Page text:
These numbers come from the Household Survey employment data, so the size of the workforce is dependent on the number of people stating that they are actively looking for work if not employed. Discouraged workers who have stopped looking for work are excluded.

Tuesday, November 22, 2011

Housing News Digest, November 22

Denver-area rental housing vacancy rate rises
“The small increase in vacancies reflects the fact that we’re continuing to see new inventory come onto the market,” Susan Melton, owner of Assured Management in Lakewood, said in a statement. “We’re still being approached by homeowners who can’t sell their homes, but don’t want to manage rentals themselves, and we also have established investor clients who are adding to the inventory of rental homes they already own.”

Summit County: FIRC offers new foreclosure counseling service
With Summit County ranked as having one of the top 10 foreclosure rates in the state by the Colorado Division of Housing, the Family & Intercultural Resource Center saw the need to offer a free foreclosure counseling service to locals.

“The Summit Combined Housing Authority found earlier this year that more deed-restricted homeowners than in the past were reporting being unemployed and struggling to keep up with their mortgages,” Rob Murphy, FIRC community support manager said. “In addition, market analysis reports from Land Title Guarantee Company show elevated levels of foreclosures in Summit County and over the last three years, FIRC had been seeing an increase in requests for help with past due mortgage payments.”

Mercy Housing Begins Construction on Bluff Lake Apartment Homes in Denver

DENVER, CO – November 21, 2011 – (RealEstateRama) — Award-winning KTGY Group, Inc., Architecture + Planning, is pleased to announce the construction of Bluff Lake Apartment Homes, a new high-quality, eco-friendly residential community for 92 families earning between 30 percent and 50 percent of the area median income. This $11.5 million affordable housing community is the result of extensive collaboration with leading national affordable housing developer Mercy Housing, the City of Denver, and architecture and planning firm KTGY Group in Denver. Bluff Lake Apartment Homes is slated to be completed by spring 2012.

River Edge subdivision gets preliminary nod
GLENWOOD SPRINGS, Colorado — The approvals are not formal or final yet, but for all intents and purposes the county has given the nod to an unincorporated community of 366 homes almost exactly halfway between here and Carbondale.

The Garfield Board of County Commissioners on Monday voted 2-1, Commissioner John Martin dissenting, to approve the River Edge Colorado planned unit development (PUD), which was proposed to be built over seven distinct phases lasting 20 years.

Denver rental vacancies edge higher in third quarter
The rate is up from 2.9% in the second quarter and 2.6% a year earlier.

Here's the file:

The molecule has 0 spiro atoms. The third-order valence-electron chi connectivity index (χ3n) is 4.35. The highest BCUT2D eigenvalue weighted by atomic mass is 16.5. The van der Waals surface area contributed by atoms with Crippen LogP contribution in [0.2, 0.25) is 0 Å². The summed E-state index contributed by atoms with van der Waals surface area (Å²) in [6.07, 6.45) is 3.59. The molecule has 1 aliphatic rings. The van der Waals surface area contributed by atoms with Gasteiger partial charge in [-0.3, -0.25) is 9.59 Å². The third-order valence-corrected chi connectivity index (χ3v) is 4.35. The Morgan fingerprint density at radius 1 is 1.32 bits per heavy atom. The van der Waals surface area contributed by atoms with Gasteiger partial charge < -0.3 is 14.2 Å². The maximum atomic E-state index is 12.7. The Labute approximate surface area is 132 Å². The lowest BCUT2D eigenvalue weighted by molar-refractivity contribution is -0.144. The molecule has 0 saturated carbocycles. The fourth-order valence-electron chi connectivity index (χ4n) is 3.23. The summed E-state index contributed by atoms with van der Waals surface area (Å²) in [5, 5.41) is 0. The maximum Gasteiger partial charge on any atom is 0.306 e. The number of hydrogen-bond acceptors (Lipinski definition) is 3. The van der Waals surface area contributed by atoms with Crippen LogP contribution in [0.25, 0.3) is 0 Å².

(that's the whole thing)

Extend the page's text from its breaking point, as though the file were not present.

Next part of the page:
Triplexes and fourplexes experienced the highest vacancy rate of 4% for three months ended Sept. 30. Meanwhile, the vacancy rate on detached houses hit 2.6%. Vacancies on rental townhomes and condominiums hit 3.3% and 3.8%, respectively.

Monday, November 21, 2011

Colorado data: extended mass layoffs and initial unemployment claims

The Bureau of Labor Statistics released quarterly data on extended mass layoffs and initial unemployment claims for the third quarter of 2011.

"Extended mass layoffs" are a little different from the mass layoffs that are reported on monthly by the BLS. Specifically, an extended mass layoff is "defined by the filing of 50 or more initial claims for unemployment insurance benefits from an employer during a 5-week period, with at least 50 workers separated for more than 30 days. Such layoffs involve both persons subject to recall and those who are terminated."

This quarterly report focuses a little bit more on permanent and longer-term separations while the monthly statistics track all separations regardless of duration.

The report also tracks initial claims for unemployment insurance associated with the extended mass layoffs.

In Colorado, the trend in both mass layoffs and in initial claims continues downward. As can be seen in the first graph, totals for both claims and layoffs are returning to levels commonly reported during the inter-recession period from 2004 to 2007.



This trend largely mirrors the national trend which is also downward. According to the BLS press release:

Employers in the private nonfarm sector initiated 1,226 mass layoff events in the third quarter of 2011 that resulted in the separation of 184,493 workers from their jobs for at least 31 days, the U.S. Bureau of Labor Statistics reported today. Total extended mass layoff events decreased over the year from 1,370 to 1,226, and associated worker separations fell from 222,357 to 184,493. Events and separations reached their lowest third quarter levels since 2007. Both events and separations have decreased over the year for eight consecutive quarters. Third quarter 2011 layoff data are preliminary and are subject to revision.

Both events and separations in the manufacturing sector declined to series’ lows during the third quarter of 2011. Fifty percent of private nonfarm employers indicated they anticipated some type of recall, up from 45 percent a year earlier.


In the second graph, we see the year-over-year changes in initial claims for both the US and Colorado. For the past seven quarters, the year-over-year change in new claims has been down-year-over-year. This mirrors the recovery period of 2003 and 2004. The declines follow a period of seven quarters of significant year-over-year increases in claims during 2008 and 2009.



The ongoing declines in mass layoff events and claims suggest a slow and ongoing recovery in the job markets, although the volume in job creation has yet to prove sufficient to absorb new additions to the labor force.

Vacancies in rental houses rise as inventory grows